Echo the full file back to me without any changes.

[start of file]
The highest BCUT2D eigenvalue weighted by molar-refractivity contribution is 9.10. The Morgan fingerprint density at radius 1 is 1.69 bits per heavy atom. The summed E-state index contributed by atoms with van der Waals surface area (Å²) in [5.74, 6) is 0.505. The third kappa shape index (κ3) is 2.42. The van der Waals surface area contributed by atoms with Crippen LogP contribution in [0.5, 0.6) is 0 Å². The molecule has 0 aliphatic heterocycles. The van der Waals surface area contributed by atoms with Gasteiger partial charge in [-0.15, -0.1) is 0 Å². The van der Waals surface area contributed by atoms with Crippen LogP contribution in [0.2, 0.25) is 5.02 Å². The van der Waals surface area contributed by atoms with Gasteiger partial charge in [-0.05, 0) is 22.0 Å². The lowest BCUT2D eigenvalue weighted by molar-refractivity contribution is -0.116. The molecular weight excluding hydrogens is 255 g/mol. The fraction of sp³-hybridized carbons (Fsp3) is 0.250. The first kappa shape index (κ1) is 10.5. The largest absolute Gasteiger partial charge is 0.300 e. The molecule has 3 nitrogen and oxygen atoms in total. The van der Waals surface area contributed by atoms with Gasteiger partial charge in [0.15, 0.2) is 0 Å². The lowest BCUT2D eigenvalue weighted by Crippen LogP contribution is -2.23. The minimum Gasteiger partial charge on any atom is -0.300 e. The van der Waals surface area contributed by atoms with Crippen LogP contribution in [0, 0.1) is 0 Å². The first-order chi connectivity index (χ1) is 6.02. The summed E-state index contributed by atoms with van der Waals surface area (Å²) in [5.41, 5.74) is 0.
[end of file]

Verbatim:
The highest BCUT2D eigenvalue weighted by molar-refractivity contribution is 9.10. The Morgan fingerprint density at radius 1 is 1.69 bits per heavy atom. The summed E-state index contributed by atoms with van der Waals surface area (Å²) in [5.74, 6) is 0.505. The third kappa shape index (κ3) is 2.42. The van der Waals surface area contributed by atoms with Crippen LogP contribution in [0.5, 0.6) is 0 Å². The molecule has 0 aliphatic heterocycles. The van der Waals surface area contributed by atoms with Gasteiger partial charge in [-0.15, -0.1) is 0 Å². The van der Waals surface area contributed by atoms with Crippen LogP contribution in [0.2, 0.25) is 5.02 Å². The van der Waals surface area contributed by atoms with Gasteiger partial charge in [-0.05, 0) is 22.0 Å². The lowest BCUT2D eigenvalue weighted by molar-refractivity contribution is -0.116. The molecular weight excluding hydrogens is 255 g/mol. The fraction of sp³-hybridized carbons (Fsp3) is 0.250. The first kappa shape index (κ1) is 10.5. The largest absolute Gasteiger partial charge is 0.300 e. The molecule has 3 nitrogen and oxygen atoms in total. The van der Waals surface area contributed by atoms with Gasteiger partial charge in [0.15, 0.2) is 0 Å². The lowest BCUT2D eigenvalue weighted by Crippen LogP contribution is -2.23. The minimum Gasteiger partial charge on any atom is -0.300 e. The van der Waals surface area contributed by atoms with Crippen LogP contribution in [0, 0.1) is 0 Å². The first-order chi connectivity index (χ1) is 6.02. The summed E-state index contributed by atoms with van der Waals surface area (Å²) in [5.41, 5.74) is 0.